If you decide to read the book Life Moves Pretty Fast: The Lessons We Learned from Eighties Movies (and Why We Don’t Learn Them From Movies Any More), here’s something to keep in mind: author Hadley Freeman may defend movies you hate and ignore movies you love. It is, after all, her book. But that shouldn’t be the reason you love or hate this book. A better reason to feel things about this book is that it forces you to take a closer look at many of the 80s movies you grew up watching, and many of those movies might look completely different upon closer examination.
Allow me to explain.
Life Moves Pretty Fast is made up of thought-provoking essays on select issues from a pretty wide-range of 80s movies. Issues like racism, sexism, and transphobia. If you’ve never looked at your favourite John Hughes movie from this angle, it can be a little jarring. I’m ashamed to admit that I never really paid attention to the whole rape-as-comedy thing in Sixteen Candles, but I’m pretty sure I’ll cringe the next time I watch it. And you know what? That’s totally ok.
Freeman’s book made me appreciate certain 80s movies even more than I already did, especially Dirty Dancing (even though I thought I could never love it more), Baby Boom (I haven’t seen this recently but have a feeling I’ll be rewatching it very soon), and Ferris Bueller’s Day Off (one of my all-time favourite movies). I won’t give too much away about these essays, but here are some quotes that really stood out to me and made me want to revisit these classic films.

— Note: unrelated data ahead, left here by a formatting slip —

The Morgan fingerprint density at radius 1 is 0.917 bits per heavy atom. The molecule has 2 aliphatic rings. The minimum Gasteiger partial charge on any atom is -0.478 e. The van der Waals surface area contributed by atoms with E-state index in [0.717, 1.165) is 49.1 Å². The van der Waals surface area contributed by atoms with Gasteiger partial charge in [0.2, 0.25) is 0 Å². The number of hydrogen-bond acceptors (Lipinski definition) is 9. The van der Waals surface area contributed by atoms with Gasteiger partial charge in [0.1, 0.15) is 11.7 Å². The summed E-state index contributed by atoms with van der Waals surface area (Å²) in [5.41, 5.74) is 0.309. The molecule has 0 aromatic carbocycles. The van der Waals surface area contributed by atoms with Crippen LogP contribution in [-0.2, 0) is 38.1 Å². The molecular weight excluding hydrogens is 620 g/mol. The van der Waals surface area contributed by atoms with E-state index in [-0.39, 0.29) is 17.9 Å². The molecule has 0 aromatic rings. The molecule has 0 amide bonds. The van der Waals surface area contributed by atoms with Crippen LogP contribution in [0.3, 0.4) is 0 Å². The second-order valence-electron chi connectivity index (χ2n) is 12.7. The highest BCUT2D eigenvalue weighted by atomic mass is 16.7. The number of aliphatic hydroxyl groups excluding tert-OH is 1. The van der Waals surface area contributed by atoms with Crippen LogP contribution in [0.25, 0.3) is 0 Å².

Dirty Dancing & Reproductive Rights
“When I wrote the film, abortion — like feminism — was one of those issues that people thought just wasn’t relevant anymore. A lot of young women thought those battles were won, and talking about it was tiresome. But I thought Roe versus Wade was precarious, and that’s why I put in all that purple language about the ‘dirty knife’ and everything. The film is set in 1963 but came out in 1987 and I wanted young women seeing the film to understand that it wasn’t just that she went to Planned Parenthood and it went wrong.”
– Eleanor Bergstein, writer
Baby Boom & Feminism
“If anyone watching Baby Boom today finds themselves wondering why this film feels still so relevant and why so many of the issues raised in this movie made more than thirty years ago — such as women’s basic rights in the workplace in the first world — are still a problem, here’s at least part of your answer. If even prominent and privileged women and modern TV shows and films made for women feel embarrassed about standing up specifically for women, then it’s hardly a surprise that sexism in male-dominated systems continues to thrive.”
– Hadley Freeman (page 195)
Ferris Bueller’s Day Off & Social Class
“Class consciousness was very important to John, and you can see it as he wrote about it so much. He didn’t talk about things like that so much but as time has passed I’ve realized that although he was very conservative politically, I think, he had a real problem with wealth when it was too concentrated. He always writes about it, even in something like Planes, Trains and Automobiles. There’s often somebody with money and somebody without. With Ferris, he tried to keep it on a fable level but those elements are definitely still in there.”
– Matthew Broderick, actor